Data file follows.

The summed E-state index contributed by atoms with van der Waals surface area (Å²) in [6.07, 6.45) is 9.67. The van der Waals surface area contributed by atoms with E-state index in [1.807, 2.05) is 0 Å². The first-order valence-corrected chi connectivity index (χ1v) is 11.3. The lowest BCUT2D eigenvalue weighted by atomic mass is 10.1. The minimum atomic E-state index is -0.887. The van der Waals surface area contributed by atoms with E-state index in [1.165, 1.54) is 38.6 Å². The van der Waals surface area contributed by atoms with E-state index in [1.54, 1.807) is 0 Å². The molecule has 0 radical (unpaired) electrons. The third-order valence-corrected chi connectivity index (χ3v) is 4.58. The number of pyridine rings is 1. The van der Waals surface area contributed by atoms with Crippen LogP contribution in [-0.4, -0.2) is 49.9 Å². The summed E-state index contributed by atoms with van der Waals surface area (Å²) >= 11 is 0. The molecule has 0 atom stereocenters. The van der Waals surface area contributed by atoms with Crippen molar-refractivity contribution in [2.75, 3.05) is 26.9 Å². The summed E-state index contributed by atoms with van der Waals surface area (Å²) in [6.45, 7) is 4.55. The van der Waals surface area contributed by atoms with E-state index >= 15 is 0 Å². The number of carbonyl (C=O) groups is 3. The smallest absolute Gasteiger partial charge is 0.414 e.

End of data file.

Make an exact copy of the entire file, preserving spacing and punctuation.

The summed E-state index contributed by atoms with van der Waals surface area (Å²) in [6.07, 6.45) is 9.67. The van der Waals surface area contributed by atoms with E-state index in [1.807, 2.05) is 0 Å². The first-order valence-corrected chi connectivity index (χ1v) is 11.3. The lowest BCUT2D eigenvalue weighted by atomic mass is 10.1. The minimum atomic E-state index is -0.887. The van der Waals surface area contributed by atoms with E-state index in [1.165, 1.54) is 38.6 Å². The van der Waals surface area contributed by atoms with E-state index in [1.54, 1.807) is 0 Å². The molecule has 0 radical (unpaired) electrons. The third-order valence-corrected chi connectivity index (χ3v) is 4.58. The number of pyridine rings is 1. The van der Waals surface area contributed by atoms with Crippen LogP contribution in [-0.4, -0.2) is 49.9 Å². The summed E-state index contributed by atoms with van der Waals surface area (Å²) >= 11 is 0. The molecule has 0 atom stereocenters. The van der Waals surface area contributed by atoms with Crippen molar-refractivity contribution in [2.75, 3.05) is 26.9 Å². The summed E-state index contributed by atoms with van der Waals surface area (Å²) in [6.45, 7) is 4.55. The van der Waals surface area contributed by atoms with E-state index >= 15 is 0 Å². The number of carbonyl (C=O) groups is 3. The smallest absolute Gasteiger partial charge is 0.414 e.